People ought to enjoy the arts for, err, well personal reasons. To the great disapproval of my friends who live in Hampstead and Islington (and parts of New York City. And Beijing. And Shanghai. Singapore. Mumbai. Helsinki. Rome. Brussels. Oh heck, just about everywhere) I enjoy pop music. For them pop music has no staying power and therefore no redeeming features. For me it is precisely that pop music is transient that gives it value. Because it does not endure, pop music provides an indelible marker in time.
In the same way, valueless data serve useful functions. By providing nonsense values that sweep appropriately through the underlying probability space, such data become indexes that provide balanced access into individual records in a database. These valueless data become keys whose precise values no user will ever want to know. However, simply from being invisibly present, they keep a database from becoming unbalanced, unwieldy, and slow to retrieve.
This blog entry similarly says nothing but I hope it provides balance and a marker in time. Most recently I have already talked too much:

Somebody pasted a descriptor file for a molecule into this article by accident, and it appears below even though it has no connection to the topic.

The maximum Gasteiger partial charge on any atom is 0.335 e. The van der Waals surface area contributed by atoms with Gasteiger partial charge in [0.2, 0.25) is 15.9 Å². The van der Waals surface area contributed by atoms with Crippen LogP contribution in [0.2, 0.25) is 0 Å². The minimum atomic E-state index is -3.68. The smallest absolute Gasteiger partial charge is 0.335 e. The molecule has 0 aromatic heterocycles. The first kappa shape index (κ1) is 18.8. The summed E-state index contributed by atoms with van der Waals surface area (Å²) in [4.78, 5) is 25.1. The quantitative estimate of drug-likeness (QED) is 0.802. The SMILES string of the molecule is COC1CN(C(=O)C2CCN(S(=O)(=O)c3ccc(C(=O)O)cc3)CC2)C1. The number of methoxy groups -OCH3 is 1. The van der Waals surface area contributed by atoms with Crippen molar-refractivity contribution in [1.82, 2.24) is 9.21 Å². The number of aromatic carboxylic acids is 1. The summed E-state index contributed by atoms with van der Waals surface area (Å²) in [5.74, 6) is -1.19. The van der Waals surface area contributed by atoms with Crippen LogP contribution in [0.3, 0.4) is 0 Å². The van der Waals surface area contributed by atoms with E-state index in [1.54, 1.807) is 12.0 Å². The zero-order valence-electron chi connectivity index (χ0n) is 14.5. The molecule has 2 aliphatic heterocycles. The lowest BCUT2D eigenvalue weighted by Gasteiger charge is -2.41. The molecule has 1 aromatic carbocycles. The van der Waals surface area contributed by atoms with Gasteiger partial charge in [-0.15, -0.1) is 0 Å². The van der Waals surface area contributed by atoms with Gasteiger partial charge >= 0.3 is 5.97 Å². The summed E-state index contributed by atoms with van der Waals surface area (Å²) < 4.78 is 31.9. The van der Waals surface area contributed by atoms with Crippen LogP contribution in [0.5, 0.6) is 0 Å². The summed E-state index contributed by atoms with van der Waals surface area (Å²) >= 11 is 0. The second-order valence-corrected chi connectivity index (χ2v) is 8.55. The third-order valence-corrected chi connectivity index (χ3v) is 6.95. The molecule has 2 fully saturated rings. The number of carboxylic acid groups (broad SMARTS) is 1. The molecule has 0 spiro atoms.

14 November 2007 Confucius Institute for Business London Public Lecture: Knowledge economies in China [Podcast] [Presentation (PDF, 696Kb). The dynamic animation won’t show in the PDF file but is available here]
28 November 2007 Queen Mary CGR Public Lecture: Global imbalance, global inequality [Podcast] [Presentation (PDF, 861Kb). The dynamic animations won’t show in the PDF file but are available at $1-poverty and $2-poverty]
30 November 2007 BBC2 Money Programme: Superstar, Super-Rich (iPlayer broadcast soon)
04 December 2007 Inequality debate with Richard Wilkinson, at St Mary-le-Bow Church [Opening speech (PDF, 79Kb)]